Take advantage of various features in your spreadsheet. For example, learn out to fill cells in a row or column with successive dates or numbers. The more powerful spreadsheets now enable you to distribute your work across several workbooks or worksheets. If, for example, you're entering monthly figures, use one workbook per month and a thirteenth for each month's summarised figures and yearly totals.
In summary, you can ease some spreadsheet-agony by laying out on paper where you want to place your data in your spreadsheet. Try to keep all the data and information visible on your screen; in other words, minimise any need for scrolling around to find results. Use the top rows for instructions on how the spreadsheet works, what formulas are used and where they're located. Allow a few rows, too, for notes on any revisions you make, when you made them and the reason.
A reminder to make good use of the My Documents folder in Windows. There are already a couple of subfolders created for you after Windows is installed but you're free - in fact, encouraged - to add your own.
Think about what type of documents you frequently work with and how best to organise these. Then make a folder under My Documents, and if needs be, create subfolders under this general folder. For example, if you are scanning photographs, create a folder under My Documents called "Photo Folio". Then under "Photo Folio", create sub-folders for different subjects that have been photographed. For example, you might have separate sub-folders for family photos, scenery, travel and sporting events.
Once you've opened an Internet access account at Rushworth Community House, not only can you use your email account and browse the Web from the computers there but you can also access your account from any computer connected to the 'Net, whether it be from home or while you're travelling.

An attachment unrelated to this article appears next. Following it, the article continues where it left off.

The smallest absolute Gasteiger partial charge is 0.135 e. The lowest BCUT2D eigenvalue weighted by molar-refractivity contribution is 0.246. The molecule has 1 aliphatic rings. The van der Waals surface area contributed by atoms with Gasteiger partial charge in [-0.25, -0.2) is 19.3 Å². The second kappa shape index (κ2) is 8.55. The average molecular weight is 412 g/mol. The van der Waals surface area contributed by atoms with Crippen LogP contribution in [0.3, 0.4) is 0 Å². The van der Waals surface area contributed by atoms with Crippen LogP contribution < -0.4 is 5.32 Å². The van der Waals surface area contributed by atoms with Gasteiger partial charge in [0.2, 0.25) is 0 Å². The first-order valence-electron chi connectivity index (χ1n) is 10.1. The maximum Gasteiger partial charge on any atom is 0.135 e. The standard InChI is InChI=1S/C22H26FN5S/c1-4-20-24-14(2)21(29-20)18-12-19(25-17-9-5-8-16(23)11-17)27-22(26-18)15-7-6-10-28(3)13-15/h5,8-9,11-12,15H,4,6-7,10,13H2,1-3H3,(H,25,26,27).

In your browser, simply add "MyInternet" to the Web address for the Rushworth Community House site: www.rushcomhouse.vic.edu.au/myinternet/ will bring up the login name and password entry dialogue box.
There are a variety of sites for you to visit over the next fortnight. March 2002 is women's history month, and as well its own site, there are several where you can read about famous women.
Lovers of language and words might want to browse through their favourite dictionary to find pairs of words which, when entered into the search field at the Google search engine site, bring up only one match. This activity has become known as "Google Whacking" and the creators of this activity have a list of pairs of words giving a single match at their site, www.googlewhacking.com.
Remaining on the subject of searching, Scirus is a search engine dedicated to helping the scientific community find resources on the Web. A reminder that, if you're looking for specific information, firstly try to find a search engine dedicated to matching requests in your particular area. To start, browse through the search engines listed in the webDotDirectory.